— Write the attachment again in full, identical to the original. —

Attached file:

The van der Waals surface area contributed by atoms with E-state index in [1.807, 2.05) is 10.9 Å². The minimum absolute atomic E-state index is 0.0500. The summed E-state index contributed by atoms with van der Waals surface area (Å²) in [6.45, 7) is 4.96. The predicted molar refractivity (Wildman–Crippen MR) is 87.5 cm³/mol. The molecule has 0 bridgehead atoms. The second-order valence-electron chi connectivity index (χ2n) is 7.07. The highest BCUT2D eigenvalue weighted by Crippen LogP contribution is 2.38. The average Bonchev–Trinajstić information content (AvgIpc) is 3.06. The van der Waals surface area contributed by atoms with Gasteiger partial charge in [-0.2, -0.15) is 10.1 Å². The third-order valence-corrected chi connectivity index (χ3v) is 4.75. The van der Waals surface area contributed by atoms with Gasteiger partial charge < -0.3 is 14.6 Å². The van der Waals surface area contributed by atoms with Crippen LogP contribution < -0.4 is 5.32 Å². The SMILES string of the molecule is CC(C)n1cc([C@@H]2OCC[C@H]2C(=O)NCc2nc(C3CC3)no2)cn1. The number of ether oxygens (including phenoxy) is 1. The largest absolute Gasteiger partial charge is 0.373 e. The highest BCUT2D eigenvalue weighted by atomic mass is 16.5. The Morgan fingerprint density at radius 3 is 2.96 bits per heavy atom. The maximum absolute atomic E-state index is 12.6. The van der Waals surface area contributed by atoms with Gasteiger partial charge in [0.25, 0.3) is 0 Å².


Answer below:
The van der Waals surface area contributed by atoms with E-state index in [1.807, 2.05) is 10.9 Å². The minimum absolute atomic E-state index is 0.0500. The summed E-state index contributed by atoms with van der Waals surface area (Å²) in [6.45, 7) is 4.96. The predicted molar refractivity (Wildman–Crippen MR) is 87.5 cm³/mol. The molecule has 0 bridgehead atoms. The second-order valence-electron chi connectivity index (χ2n) is 7.07. The highest BCUT2D eigenvalue weighted by Crippen LogP contribution is 2.38. The average Bonchev–Trinajstić information content (AvgIpc) is 3.06. The van der Waals surface area contributed by atoms with Gasteiger partial charge in [-0.2, -0.15) is 10.1 Å². The third-order valence-corrected chi connectivity index (χ3v) is 4.75. The van der Waals surface area contributed by atoms with Gasteiger partial charge < -0.3 is 14.6 Å². The van der Waals surface area contributed by atoms with Crippen LogP contribution < -0.4 is 5.32 Å². The SMILES string of the molecule is CC(C)n1cc([C@@H]2OCC[C@H]2C(=O)NCc2nc(C3CC3)no2)cn1. The number of ether oxygens (including phenoxy) is 1. The largest absolute Gasteiger partial charge is 0.373 e. The highest BCUT2D eigenvalue weighted by atomic mass is 16.5. The Morgan fingerprint density at radius 3 is 2.96 bits per heavy atom. The maximum absolute atomic E-state index is 12.6. The van der Waals surface area contributed by atoms with Gasteiger partial charge in [0.25, 0.3) is 0 Å².